Current biomedical approaches that aim at phenotyping individuals on the level of biomarkers and diagnostic data to detect predictors and moderators of mental diseases are often referred to as personalised or precision medicine. Both terms are sometimes used synonymously,5 while some authors argue that the concepts build on each other.6 With the advancement of mobile technology, a new area of research focuses on digital behaviour for assessing mental states, the so-called digital phenotyping.7 Data-driven diagnostics such as the Research Domain Criteria (RDoC) project launched by the National Institute of Mental Health8 or artificial intelligence algorithms in turn target at disease modelling9 and claim to enable physicians to make better decisions at the level of the single help-seeking person.
Ethical concerns have been raised that the title personalisation covers the fact of reducing a person to diagnostic markers. A too strong focus on genetic and molecular biology might lead the practice even further away from truly personalised care.10 Moreover, personalised approaches are associated with stratified drugs by whole-genome sequencing that, in turn, challenge health equity and justice in distribution.11 The context of drug treatments has been chosen as early as 2014 in a previous review by Denford et al.12 The authors reviewed existing concepts in pharmacology and suggested the term mutually agreed tailoring instead of individualising drug treatments,12 as they tried to encompass the patient perspective for whom the treatment is personalised. Two years later, Cesuroglu et al. 13 published a content analysis on the practices of personalisation in healthcare and found biomedicine and pharmacogenetics as among several implementation models targeting personalisation.
An emerging trend can be observed in various approaches to person-centred care, driven by health policy initiatives for example in the USA, the UK and by the WHO.14–16 As early as 2000, Mead and Bower17 had reviewed the concepts of patient-centredness in the literature, which was followed up by Morgan and Yoder in 201218 and by Langberg et al in 2019. 19 However, both reviews focused on aspects of organisational values, doctor–patient relationship and interprofessional care. As such, they did not consider personalisation or individualisation of treatment options.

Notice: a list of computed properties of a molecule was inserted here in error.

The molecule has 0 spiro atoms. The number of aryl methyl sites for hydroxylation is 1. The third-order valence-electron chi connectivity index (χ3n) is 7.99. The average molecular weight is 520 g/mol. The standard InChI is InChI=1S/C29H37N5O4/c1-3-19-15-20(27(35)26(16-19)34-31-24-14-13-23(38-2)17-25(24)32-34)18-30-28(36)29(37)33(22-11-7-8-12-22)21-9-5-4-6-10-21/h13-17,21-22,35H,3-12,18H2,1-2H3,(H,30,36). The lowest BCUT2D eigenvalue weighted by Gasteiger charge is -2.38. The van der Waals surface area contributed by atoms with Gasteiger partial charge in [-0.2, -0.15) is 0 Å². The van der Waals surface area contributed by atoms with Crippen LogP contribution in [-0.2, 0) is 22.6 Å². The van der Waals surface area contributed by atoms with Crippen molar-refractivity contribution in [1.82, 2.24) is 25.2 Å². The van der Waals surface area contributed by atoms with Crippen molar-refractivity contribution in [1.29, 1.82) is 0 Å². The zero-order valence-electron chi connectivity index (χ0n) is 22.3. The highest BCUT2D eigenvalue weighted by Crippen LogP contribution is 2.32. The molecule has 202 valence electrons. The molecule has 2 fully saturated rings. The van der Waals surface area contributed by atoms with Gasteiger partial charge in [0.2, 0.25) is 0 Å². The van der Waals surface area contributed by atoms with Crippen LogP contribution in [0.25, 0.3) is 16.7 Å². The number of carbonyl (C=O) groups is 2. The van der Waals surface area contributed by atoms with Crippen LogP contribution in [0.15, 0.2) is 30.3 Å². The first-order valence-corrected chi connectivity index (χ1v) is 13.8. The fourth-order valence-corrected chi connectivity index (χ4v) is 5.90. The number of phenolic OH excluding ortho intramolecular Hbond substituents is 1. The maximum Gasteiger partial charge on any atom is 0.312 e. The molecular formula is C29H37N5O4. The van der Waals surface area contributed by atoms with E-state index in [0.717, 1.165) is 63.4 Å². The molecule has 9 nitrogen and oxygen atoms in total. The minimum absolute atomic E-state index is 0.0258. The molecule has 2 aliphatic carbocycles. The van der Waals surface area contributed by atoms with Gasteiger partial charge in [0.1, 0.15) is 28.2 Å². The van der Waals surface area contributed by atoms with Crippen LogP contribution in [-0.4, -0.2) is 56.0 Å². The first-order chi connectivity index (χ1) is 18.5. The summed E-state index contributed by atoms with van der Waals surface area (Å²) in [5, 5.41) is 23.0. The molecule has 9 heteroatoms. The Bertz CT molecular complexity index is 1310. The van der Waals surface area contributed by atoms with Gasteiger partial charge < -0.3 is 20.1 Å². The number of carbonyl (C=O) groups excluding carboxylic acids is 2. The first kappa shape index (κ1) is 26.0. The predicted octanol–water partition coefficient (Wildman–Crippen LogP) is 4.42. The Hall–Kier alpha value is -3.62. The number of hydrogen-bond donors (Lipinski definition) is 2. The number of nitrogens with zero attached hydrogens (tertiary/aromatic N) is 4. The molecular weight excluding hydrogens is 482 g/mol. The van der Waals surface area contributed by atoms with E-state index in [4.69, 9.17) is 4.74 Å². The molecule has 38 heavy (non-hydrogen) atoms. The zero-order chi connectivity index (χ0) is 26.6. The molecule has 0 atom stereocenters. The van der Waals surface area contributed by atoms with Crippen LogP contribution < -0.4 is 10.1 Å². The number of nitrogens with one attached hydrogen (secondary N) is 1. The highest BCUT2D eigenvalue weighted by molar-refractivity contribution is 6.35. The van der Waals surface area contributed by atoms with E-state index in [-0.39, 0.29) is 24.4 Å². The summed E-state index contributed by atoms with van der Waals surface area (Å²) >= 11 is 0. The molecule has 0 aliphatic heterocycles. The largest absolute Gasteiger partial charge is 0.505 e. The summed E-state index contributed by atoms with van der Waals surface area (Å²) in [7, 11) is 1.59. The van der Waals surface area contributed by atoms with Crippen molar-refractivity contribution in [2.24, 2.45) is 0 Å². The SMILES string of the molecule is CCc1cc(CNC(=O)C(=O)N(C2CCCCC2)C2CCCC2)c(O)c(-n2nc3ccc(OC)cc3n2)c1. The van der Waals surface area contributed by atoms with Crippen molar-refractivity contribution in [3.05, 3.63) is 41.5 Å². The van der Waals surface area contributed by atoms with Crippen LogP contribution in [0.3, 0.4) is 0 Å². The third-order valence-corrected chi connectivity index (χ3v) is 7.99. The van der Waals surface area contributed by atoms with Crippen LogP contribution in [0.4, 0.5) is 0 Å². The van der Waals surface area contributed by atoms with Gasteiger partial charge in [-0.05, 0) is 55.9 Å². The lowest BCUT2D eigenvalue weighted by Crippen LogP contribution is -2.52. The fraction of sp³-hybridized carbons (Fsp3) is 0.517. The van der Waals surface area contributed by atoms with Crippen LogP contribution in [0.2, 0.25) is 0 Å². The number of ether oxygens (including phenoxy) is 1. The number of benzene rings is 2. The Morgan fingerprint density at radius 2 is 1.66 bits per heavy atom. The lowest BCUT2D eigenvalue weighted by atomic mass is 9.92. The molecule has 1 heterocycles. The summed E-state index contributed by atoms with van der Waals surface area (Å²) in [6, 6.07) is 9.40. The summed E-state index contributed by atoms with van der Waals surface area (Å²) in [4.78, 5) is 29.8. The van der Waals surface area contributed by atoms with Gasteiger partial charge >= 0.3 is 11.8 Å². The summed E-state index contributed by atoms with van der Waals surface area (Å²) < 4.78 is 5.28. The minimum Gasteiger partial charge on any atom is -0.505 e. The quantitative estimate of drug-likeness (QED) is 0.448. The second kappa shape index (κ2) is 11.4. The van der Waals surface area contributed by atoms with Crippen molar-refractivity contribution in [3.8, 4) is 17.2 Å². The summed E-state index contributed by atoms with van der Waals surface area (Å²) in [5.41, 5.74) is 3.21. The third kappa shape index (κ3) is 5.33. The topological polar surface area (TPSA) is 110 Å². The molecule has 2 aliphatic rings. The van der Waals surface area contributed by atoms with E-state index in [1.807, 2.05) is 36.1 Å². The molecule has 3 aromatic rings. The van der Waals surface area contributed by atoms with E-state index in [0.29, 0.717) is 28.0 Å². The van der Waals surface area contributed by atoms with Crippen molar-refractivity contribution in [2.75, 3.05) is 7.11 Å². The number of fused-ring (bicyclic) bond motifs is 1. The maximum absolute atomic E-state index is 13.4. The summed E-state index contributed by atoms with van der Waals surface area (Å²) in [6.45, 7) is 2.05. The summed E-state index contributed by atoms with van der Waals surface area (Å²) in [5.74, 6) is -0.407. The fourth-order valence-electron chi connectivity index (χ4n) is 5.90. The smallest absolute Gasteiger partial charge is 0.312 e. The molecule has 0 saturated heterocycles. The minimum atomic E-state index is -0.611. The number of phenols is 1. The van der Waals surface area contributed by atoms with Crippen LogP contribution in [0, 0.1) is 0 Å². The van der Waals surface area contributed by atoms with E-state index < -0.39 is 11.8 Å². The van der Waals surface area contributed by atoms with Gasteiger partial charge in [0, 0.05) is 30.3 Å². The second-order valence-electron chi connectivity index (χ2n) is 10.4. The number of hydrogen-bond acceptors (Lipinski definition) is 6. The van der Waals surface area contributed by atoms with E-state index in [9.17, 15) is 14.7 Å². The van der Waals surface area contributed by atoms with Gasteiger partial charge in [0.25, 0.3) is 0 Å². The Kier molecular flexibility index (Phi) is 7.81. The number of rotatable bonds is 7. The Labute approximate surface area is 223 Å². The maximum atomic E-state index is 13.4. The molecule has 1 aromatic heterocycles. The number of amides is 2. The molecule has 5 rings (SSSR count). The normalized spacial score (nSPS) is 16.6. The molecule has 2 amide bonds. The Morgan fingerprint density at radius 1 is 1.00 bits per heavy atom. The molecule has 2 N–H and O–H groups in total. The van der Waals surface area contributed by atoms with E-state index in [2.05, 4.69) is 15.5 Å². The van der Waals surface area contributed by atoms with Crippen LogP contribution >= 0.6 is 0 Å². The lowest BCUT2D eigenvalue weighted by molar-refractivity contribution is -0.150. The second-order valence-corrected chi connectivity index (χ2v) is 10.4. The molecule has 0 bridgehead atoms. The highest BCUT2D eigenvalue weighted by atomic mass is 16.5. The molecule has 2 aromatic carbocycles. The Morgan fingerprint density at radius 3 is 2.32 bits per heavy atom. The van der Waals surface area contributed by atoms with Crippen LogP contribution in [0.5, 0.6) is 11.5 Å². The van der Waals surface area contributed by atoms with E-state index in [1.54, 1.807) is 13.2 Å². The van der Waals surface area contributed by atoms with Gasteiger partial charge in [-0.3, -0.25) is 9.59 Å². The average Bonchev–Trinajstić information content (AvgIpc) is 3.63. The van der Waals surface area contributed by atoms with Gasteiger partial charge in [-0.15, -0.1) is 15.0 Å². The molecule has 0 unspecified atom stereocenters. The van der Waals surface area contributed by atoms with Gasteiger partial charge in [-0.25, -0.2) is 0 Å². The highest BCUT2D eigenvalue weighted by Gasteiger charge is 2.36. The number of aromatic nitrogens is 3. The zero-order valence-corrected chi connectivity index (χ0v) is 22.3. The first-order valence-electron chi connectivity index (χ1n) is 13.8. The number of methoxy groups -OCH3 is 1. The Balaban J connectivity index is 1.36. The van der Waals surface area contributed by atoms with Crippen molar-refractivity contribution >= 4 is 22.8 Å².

Despite the development of various targeted pharmacotherapies, treatment approaches and therapeutic methods, gaps still exist between research and practice, as well as treatment offers and patient care.20 This makes it difficult to assess to what extent individualisation in mental healthcare has been achieved. In the absence of a distinct conceptualisation, operationalisation of research designs investigating the effects of person-centred or personalised treatment plans remains limited.
To sum up, a plenty of overlapping terms apparently shape the current literature, ranging from individualisation and personalisation to terms with a strong biomedical focus such as precision medicine or phenotyping, both of which are already well defined.5 8 Next, treatment options that are described as tailored, stratified or targeted relate to pharmacological concepts.12 Person-centred care, finally, is a term closely connected to clinical practice.18 19 The highest need for a clearer conceptualisation of overlapping terms that are relevant for both mental health practitioners and for developing measures emerges in the case of individualisation, personalisation and person-centredness.
A comprehensive study investigating the key concepts of personalisation, individualisation and person-centredness in current mental health research is missing so far. A deeper analysis of these terms, including redommendations for their usage, could provide more robust concepts and stronger consistency for research and practice. Therefore, this scoping review aims to provide a map of concepts, definitions and frameworks of these three key terms that have been applied so far in recent literature on mental healthcare to find out what degree of sophistication for each term has been achieved and in which areas of application these concepts have been used.
A scoping review was conducted following the recommendations of Levac et al,21 who enhanced the framework of Arksey and O’Malley22 regarding the methodology of scoping studies. The study was preregistered in the Open Science Framework.23 The original framework consists of five mandatory steps and one optional step, which are (a) identifying the research question, (b) identifying relevant studies, (c) study selection, (d) charting the data, (e) collating, summarising and reporting the results, and (f) consultation. Step (a) has been addressed in the introduction of this article. Step (f) was not relevant to the aims of this study. Nevertheless, the expected outcomes may be used by stakeholders in the development of future guidelines specific to single disorders, treatments or medical settings.
Identifying relevant studies
We searched the three main databases of PubMed, EBSCO (including APA PsycInfo, APA PsycArticles, CINAHL, PSYNDEX Literature with PSYNDEX Tests) and Cochrane. The results were limited to studies published in a peer-reviewed journal in English or German language in the past 10 years, that is, between 1 January 2012 and 31 December 2021. Primary research articles, reviews, overviews and book chapters were included. Dissertations, editorials, conference papers, commentaries, etc were excluded. Papers were also excluded if they were not available online.